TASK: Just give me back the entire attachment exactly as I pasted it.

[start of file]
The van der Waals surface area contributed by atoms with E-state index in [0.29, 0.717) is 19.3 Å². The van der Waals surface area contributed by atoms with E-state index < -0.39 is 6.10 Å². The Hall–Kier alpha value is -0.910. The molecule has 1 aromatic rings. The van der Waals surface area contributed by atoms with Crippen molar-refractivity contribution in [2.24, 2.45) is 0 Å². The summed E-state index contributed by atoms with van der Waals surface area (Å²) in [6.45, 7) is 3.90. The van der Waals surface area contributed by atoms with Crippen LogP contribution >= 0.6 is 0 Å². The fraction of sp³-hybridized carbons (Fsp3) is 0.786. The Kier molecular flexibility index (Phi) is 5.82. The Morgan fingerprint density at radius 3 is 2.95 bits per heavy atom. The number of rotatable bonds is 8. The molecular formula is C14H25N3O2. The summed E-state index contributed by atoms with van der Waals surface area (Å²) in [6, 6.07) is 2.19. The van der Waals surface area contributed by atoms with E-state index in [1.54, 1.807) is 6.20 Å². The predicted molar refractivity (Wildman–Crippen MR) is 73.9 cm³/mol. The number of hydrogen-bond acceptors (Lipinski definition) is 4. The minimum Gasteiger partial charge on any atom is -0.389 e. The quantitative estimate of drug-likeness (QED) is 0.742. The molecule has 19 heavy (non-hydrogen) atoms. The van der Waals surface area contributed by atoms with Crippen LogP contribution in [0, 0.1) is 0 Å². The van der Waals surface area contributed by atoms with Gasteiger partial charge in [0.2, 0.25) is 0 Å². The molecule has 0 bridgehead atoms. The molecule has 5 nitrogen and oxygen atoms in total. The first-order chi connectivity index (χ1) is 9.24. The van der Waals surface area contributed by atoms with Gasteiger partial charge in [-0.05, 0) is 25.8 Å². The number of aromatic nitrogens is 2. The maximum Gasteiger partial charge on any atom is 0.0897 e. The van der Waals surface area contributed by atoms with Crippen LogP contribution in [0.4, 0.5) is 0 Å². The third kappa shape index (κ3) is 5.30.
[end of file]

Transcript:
The van der Waals surface area contributed by atoms with E-state index in [0.29, 0.717) is 19.3 Å². The van der Waals surface area contributed by atoms with E-state index < -0.39 is 6.10 Å². The Hall–Kier alpha value is -0.910. The molecule has 1 aromatic rings. The van der Waals surface area contributed by atoms with Crippen molar-refractivity contribution in [2.24, 2.45) is 0 Å². The summed E-state index contributed by atoms with van der Waals surface area (Å²) in [6.45, 7) is 3.90. The van der Waals surface area contributed by atoms with Crippen LogP contribution >= 0.6 is 0 Å². The fraction of sp³-hybridized carbons (Fsp3) is 0.786. The Kier molecular flexibility index (Phi) is 5.82. The Morgan fingerprint density at radius 3 is 2.95 bits per heavy atom. The number of rotatable bonds is 8. The molecular formula is C14H25N3O2. The summed E-state index contributed by atoms with van der Waals surface area (Å²) in [6, 6.07) is 2.19. The van der Waals surface area contributed by atoms with E-state index in [1.54, 1.807) is 6.20 Å². The predicted molar refractivity (Wildman–Crippen MR) is 73.9 cm³/mol. The number of hydrogen-bond acceptors (Lipinski definition) is 4. The minimum Gasteiger partial charge on any atom is -0.389 e. The quantitative estimate of drug-likeness (QED) is 0.742. The molecule has 19 heavy (non-hydrogen) atoms. The van der Waals surface area contributed by atoms with Crippen LogP contribution in [0, 0.1) is 0 Å². The van der Waals surface area contributed by atoms with Gasteiger partial charge in [0.2, 0.25) is 0 Å². The molecule has 0 bridgehead atoms. The molecule has 5 nitrogen and oxygen atoms in total. The first-order chi connectivity index (χ1) is 9.24. The van der Waals surface area contributed by atoms with Gasteiger partial charge in [-0.05, 0) is 25.8 Å². The number of aromatic nitrogens is 2. The maximum Gasteiger partial charge on any atom is 0.0897 e. The van der Waals surface area contributed by atoms with Crippen LogP contribution in [0.4, 0.5) is 0 Å². The third kappa shape index (κ3) is 5.30.